This meditation speaks to me sooooo much. I've underlined what meant the most to me!
Richard Rohr's Daily Meditation
Leaving the Garden
Splitting the Idealized Self
from the Shadow Self
Friday, February 28, 2014
The fourth split is when you split your acceptable self from your unacceptable self. You build a persona, a self-image that is based upon what most people want from you, reward you for, and what you choose to identify with. At the same time, you repress and often totally deny your “shadow self.” Your shadow is what you refuse to see about yourself and what you do not want others to see. Jesus simply calls it “the log in your own eye” (Matthew 7:4). It’s fully there, but you just can’t see it. And even worse, this unworthy instrument becomes that by which you see others (which is why you tend to dislike people who are just like you!). “The lamp of the body is the eye” (Matthew 6:22), Jesus says, and you need to clean the lens to see truthfully. Much of the work of spirituality is becoming aware of the biases, prejudices, and limitations through which you see the moment. It is a lifetime of painful work. It never ceases, because the ego never totally abandons its throne.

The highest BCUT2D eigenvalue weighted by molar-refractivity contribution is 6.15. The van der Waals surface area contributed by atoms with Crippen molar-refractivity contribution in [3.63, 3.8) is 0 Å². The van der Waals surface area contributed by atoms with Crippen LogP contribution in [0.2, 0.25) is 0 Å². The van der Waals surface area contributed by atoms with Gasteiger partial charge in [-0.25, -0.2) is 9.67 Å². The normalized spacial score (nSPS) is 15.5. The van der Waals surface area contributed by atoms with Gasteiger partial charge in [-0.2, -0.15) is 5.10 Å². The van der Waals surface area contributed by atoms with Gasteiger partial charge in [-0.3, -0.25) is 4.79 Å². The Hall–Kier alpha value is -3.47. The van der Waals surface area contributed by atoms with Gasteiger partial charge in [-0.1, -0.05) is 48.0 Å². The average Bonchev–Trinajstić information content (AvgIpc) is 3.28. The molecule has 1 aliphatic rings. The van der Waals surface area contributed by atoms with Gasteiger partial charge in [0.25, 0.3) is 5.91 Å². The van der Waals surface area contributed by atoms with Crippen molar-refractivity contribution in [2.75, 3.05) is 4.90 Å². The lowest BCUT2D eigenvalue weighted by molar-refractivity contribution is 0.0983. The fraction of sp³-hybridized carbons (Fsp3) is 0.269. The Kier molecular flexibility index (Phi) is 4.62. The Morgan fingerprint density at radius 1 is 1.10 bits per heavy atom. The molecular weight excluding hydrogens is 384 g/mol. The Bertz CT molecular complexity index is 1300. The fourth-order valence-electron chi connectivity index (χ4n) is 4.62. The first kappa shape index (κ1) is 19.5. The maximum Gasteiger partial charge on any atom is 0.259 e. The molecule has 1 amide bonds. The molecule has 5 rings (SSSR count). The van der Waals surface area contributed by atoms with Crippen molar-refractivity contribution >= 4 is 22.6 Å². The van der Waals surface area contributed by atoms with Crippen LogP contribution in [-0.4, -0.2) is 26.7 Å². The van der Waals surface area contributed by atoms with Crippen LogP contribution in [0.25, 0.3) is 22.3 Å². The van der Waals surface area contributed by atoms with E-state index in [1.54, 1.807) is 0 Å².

Jesus was a brilliant psychologist. He really was. He says you must clean not just the outside of the cup, but mostly the inside (Matthew 23:26). I would say that the major reason why so much religion is a waste of time is that it is mostly about external actions, rituals, and behaviors, whereas Jesus focuses very strongly on the internal (attitude, motivation, intention) and actually minimizes the external. Only an inner life of prayer helps you to go where Jesus invites us.
This split from the shadow self reaches full force in the teenage years, but many never recover. Young people are just so eager to be acceptable to their peer group and to “look good,” but unfortunately a lifelong game has begun. Carl Jung said that people who just look outside are dreaming, but people who look inside are “awakening.”
Both the idealized self and the shadow self can blind one to their best and deepest self. This, ironically, is a “field of both weeds and wheat” (Matthew 13:24f) that for some magnificent reasons God not only fully accepts but even loves. It is only we who refuse to live in this field. Rumi, the Sufi poet, beautifully says, “I will meet you there!”
Adapted from Franciscan Mysticism: I AM That Which I Am Seeking
(CD, MP3 download),
Immortal Diamond: The Search for Our True Self, p. 29, and
Falling Upward: A Spirituality for the Two Halves of Life, pp. 127-128